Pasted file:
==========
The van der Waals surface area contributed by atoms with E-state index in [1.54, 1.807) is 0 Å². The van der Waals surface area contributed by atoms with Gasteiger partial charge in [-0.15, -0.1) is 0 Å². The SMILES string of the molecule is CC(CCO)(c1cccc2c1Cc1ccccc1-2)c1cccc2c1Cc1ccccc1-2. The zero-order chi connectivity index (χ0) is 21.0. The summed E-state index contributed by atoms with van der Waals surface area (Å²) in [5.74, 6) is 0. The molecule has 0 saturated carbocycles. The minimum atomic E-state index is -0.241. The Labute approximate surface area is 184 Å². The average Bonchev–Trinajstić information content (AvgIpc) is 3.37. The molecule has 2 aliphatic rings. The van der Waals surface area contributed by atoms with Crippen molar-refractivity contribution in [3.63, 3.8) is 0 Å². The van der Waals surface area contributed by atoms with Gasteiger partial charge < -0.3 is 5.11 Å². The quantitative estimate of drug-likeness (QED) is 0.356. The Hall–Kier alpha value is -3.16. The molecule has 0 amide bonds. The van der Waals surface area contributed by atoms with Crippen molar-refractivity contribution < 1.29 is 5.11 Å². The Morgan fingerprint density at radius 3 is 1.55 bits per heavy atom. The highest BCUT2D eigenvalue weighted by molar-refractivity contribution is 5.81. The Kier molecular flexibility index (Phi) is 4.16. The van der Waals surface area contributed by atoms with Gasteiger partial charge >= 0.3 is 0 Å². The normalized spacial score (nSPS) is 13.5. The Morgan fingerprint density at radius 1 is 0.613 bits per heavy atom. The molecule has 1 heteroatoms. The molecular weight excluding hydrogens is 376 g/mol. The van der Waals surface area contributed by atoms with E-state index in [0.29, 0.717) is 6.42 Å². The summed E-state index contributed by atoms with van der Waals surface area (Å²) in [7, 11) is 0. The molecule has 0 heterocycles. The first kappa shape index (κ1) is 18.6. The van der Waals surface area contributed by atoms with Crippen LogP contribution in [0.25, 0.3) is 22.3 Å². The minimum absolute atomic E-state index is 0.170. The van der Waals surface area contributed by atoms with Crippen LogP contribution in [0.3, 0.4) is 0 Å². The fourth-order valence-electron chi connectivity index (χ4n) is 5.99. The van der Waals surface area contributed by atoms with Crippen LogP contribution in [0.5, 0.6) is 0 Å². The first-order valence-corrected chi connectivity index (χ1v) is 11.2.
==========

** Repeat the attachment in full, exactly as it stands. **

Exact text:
The van der Waals surface area contributed by atoms with E-state index in [1.54, 1.807) is 0 Å². The van der Waals surface area contributed by atoms with Gasteiger partial charge in [-0.15, -0.1) is 0 Å². The SMILES string of the molecule is CC(CCO)(c1cccc2c1Cc1ccccc1-2)c1cccc2c1Cc1ccccc1-2. The zero-order chi connectivity index (χ0) is 21.0. The summed E-state index contributed by atoms with van der Waals surface area (Å²) in [5.74, 6) is 0. The molecule has 0 saturated carbocycles. The minimum atomic E-state index is -0.241. The Labute approximate surface area is 184 Å². The average Bonchev–Trinajstić information content (AvgIpc) is 3.37. The molecule has 2 aliphatic rings. The van der Waals surface area contributed by atoms with Crippen molar-refractivity contribution in [3.63, 3.8) is 0 Å². The van der Waals surface area contributed by atoms with Gasteiger partial charge < -0.3 is 5.11 Å². The quantitative estimate of drug-likeness (QED) is 0.356. The Hall–Kier alpha value is -3.16. The molecule has 0 amide bonds. The van der Waals surface area contributed by atoms with Crippen molar-refractivity contribution < 1.29 is 5.11 Å². The Morgan fingerprint density at radius 3 is 1.55 bits per heavy atom. The highest BCUT2D eigenvalue weighted by molar-refractivity contribution is 5.81. The Kier molecular flexibility index (Phi) is 4.16. The van der Waals surface area contributed by atoms with Gasteiger partial charge >= 0.3 is 0 Å². The normalized spacial score (nSPS) is 13.5. The Morgan fingerprint density at radius 1 is 0.613 bits per heavy atom. The molecule has 1 heteroatoms. The molecular weight excluding hydrogens is 376 g/mol. The van der Waals surface area contributed by atoms with E-state index in [0.29, 0.717) is 6.42 Å². The summed E-state index contributed by atoms with van der Waals surface area (Å²) in [7, 11) is 0. The molecule has 0 heterocycles. The first kappa shape index (κ1) is 18.6. The van der Waals surface area contributed by atoms with Crippen LogP contribution in [0.25, 0.3) is 22.3 Å². The minimum absolute atomic E-state index is 0.170. The van der Waals surface area contributed by atoms with Crippen LogP contribution in [0.3, 0.4) is 0 Å². The fourth-order valence-electron chi connectivity index (χ4n) is 5.99. The van der Waals surface area contributed by atoms with Crippen LogP contribution in [0.5, 0.6) is 0 Å². The first-order valence-corrected chi connectivity index (χ1v) is 11.2.